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Blog | 13 July 2023

Will Vienna become the most safe capital on road safety again?

It's almost here...

The second edition of the annual Urban Road Safety Index survey on perceptions of road safety in European capital cities will soon be published. Who feels safe, and who does not? In this blog, we look ahead!

Cyclomedia, in cooperation with research agency Multiscope, is conducting another survey this year on road safety in the eyes of road users from 16 European capital cities. Last year's first edition of the Urban Road Safety Index guaranteed some remarkable results. 

Take the location of the safest capital cities. These are not in the traditional economic centre of Europe - from Madrid via London to Berlin. The most traffic-safe city according to residents was Vienna, the capital of Austria. 

In second place was Poland's capital Warsaw. Helsinki in Finland closed the top three last year. So it is certainly not the case that the prosperity peculiar to more western located countries automatically leads to more road safety.

Modern infrastructure

Also surprising is that last year, Amsterdam was only ranked 11th in the Urban Road Safety Index. Amsterdam, with its modern infrastructure, with its sleek roundabouts and separate tram, bus and bicycle lanes, was thus in the bottom half of the list. 

This, surveyed Amsterdammers somewhat secretly stated, was not necessarily due to the quality of the roads. Amsterdam's roads are great, Amsterdammers said, but they also said they often did not feel safe on the road. Huh? We will return to this conundrum in a subsequent blog, following the 2023 survey.

Besides surprising, there were also some logical results. Rome, founded in the year 753 BC, is anything but built for modern traffic. At the same time, it is an immensely busy city with nearly three million inhabitants. So it should come as no surprise that the city is considered traffic unsafe by residents.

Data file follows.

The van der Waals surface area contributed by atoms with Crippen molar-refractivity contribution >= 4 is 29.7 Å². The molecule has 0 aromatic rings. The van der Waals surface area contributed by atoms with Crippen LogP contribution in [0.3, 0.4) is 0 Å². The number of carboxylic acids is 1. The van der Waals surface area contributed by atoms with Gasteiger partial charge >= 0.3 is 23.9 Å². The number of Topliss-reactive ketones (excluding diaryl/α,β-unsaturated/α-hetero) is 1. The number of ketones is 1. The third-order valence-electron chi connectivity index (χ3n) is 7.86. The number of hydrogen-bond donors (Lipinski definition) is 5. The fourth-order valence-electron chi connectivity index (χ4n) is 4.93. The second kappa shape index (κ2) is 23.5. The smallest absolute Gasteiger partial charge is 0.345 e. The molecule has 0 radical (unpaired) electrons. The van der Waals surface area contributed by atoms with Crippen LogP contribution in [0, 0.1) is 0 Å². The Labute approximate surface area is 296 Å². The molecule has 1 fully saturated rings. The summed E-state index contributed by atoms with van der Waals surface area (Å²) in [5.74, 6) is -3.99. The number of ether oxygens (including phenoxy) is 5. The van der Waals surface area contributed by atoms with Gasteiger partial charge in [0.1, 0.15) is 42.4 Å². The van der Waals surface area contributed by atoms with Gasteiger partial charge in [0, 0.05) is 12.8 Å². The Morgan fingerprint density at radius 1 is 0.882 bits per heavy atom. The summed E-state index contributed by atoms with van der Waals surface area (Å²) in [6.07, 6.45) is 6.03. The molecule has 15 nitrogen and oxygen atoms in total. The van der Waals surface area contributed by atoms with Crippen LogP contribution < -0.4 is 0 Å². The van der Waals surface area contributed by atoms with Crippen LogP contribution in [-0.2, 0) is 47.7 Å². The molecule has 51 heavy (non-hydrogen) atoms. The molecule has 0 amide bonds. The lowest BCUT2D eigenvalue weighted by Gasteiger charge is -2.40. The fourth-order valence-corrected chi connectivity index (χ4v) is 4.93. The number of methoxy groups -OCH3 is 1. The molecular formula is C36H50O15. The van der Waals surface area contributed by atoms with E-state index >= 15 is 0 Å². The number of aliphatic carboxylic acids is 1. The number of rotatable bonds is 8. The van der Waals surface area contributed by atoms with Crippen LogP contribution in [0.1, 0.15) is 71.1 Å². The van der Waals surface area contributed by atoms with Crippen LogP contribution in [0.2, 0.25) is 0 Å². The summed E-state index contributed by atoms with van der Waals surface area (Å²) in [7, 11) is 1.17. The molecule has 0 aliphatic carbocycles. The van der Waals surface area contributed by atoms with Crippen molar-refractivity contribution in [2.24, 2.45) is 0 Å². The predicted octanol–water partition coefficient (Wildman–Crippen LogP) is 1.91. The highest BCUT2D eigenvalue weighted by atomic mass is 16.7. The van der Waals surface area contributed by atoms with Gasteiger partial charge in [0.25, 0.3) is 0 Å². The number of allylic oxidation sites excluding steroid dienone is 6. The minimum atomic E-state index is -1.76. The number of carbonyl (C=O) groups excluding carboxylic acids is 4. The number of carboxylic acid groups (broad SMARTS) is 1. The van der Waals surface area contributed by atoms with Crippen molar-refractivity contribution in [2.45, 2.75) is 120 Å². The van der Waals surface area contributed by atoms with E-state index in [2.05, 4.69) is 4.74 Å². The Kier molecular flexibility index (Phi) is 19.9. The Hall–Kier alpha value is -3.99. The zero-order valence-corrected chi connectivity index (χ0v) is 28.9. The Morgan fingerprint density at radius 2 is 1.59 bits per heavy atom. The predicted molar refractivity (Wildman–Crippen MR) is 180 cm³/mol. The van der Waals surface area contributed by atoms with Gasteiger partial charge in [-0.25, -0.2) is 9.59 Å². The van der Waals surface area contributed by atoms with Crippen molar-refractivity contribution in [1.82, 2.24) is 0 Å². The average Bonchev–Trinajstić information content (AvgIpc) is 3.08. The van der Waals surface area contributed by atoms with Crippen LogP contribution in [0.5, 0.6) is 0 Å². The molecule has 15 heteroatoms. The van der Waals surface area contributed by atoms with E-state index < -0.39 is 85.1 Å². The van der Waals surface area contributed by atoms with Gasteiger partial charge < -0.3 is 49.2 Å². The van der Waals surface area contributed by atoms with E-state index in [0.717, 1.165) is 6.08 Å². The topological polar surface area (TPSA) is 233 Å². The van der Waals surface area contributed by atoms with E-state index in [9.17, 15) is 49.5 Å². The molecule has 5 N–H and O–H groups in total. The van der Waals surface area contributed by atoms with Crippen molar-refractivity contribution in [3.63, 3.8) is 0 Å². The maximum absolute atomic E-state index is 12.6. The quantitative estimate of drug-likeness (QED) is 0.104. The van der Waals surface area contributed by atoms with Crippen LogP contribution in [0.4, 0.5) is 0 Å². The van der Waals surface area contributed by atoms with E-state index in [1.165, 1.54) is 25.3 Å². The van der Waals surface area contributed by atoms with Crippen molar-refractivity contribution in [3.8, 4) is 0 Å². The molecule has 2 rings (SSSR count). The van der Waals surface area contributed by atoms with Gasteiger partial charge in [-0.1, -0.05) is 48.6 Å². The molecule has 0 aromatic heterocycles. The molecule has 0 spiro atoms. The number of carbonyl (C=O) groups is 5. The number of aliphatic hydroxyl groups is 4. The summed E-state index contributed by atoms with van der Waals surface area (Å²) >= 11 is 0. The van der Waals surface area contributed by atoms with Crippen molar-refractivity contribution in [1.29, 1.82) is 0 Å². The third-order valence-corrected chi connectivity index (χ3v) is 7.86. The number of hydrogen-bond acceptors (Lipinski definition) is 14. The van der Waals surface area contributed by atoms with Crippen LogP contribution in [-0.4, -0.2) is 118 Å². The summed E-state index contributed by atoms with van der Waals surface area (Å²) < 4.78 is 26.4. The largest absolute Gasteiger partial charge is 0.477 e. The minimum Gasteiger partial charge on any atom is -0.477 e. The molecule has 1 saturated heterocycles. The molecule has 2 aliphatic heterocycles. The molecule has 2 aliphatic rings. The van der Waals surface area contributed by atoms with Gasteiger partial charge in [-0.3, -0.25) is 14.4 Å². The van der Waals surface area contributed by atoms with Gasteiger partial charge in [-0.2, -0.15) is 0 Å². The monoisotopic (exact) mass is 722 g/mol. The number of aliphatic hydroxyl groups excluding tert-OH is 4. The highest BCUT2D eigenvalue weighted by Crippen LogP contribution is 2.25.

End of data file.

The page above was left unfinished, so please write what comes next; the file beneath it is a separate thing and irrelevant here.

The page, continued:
Only two months to go

The Urban Safety Index 2023 survey is just two months away. The results will be unveiled in early September. The key question is: if differences can be seen in the results, do they indicate that governments are reaching their targets? 

The dominant regulatory player in this area is increasingly Europe. In 2021, for instance, the European Commission (EC) presented its Sustainable and Smart Mobility Strategy. Stated goals are to halve the number of traffic fatalities between 2020 and 2030 and to have zero traffic fatalities by 2050: the Vision Zero thinking.

With successive directives, the EC has been deciding for several years what the European road network should look like, what safety standards vehicles should meet, how safe road behaviour can be encouraged, and so on.

Platform for governments

The European Road Safety Charter initiated by the Commission serves as a platform for governments, companies, schools and other organisations to share knowledge and set up initiatives.

It is then up to national and local authorities to interpret and implement European legislation and also to harmonise European and existing laws and regulations. 

What do all these initiatives bring? Local and national governments do their own research, while the Brussels-based non-profit European Transport Safety Council does research into, among other things, numbers of traffic fatalities throughout the European Union.

With comparative material

What did not exist until last year was broader research into citizens' perceptions: what do all those results mean? Cyclomedia adds that research to the debate, this time for the first time with year-on-year comparisons. 

In addition, and finally, the survey zooms in on the topic of sustainability. With all the developments in electric traffic and shared mobility, there are plenty of opportunities and scenarios to make the city cleaner at a rapid pace. But the roll-out of those clean electric vehicles does appear to come with considerable safety risks - especially because of the speed of all the electric scooters, scooters and skateboards.

What would city dwellers consider most important: the sustainable convenience of the e-bike, or safety?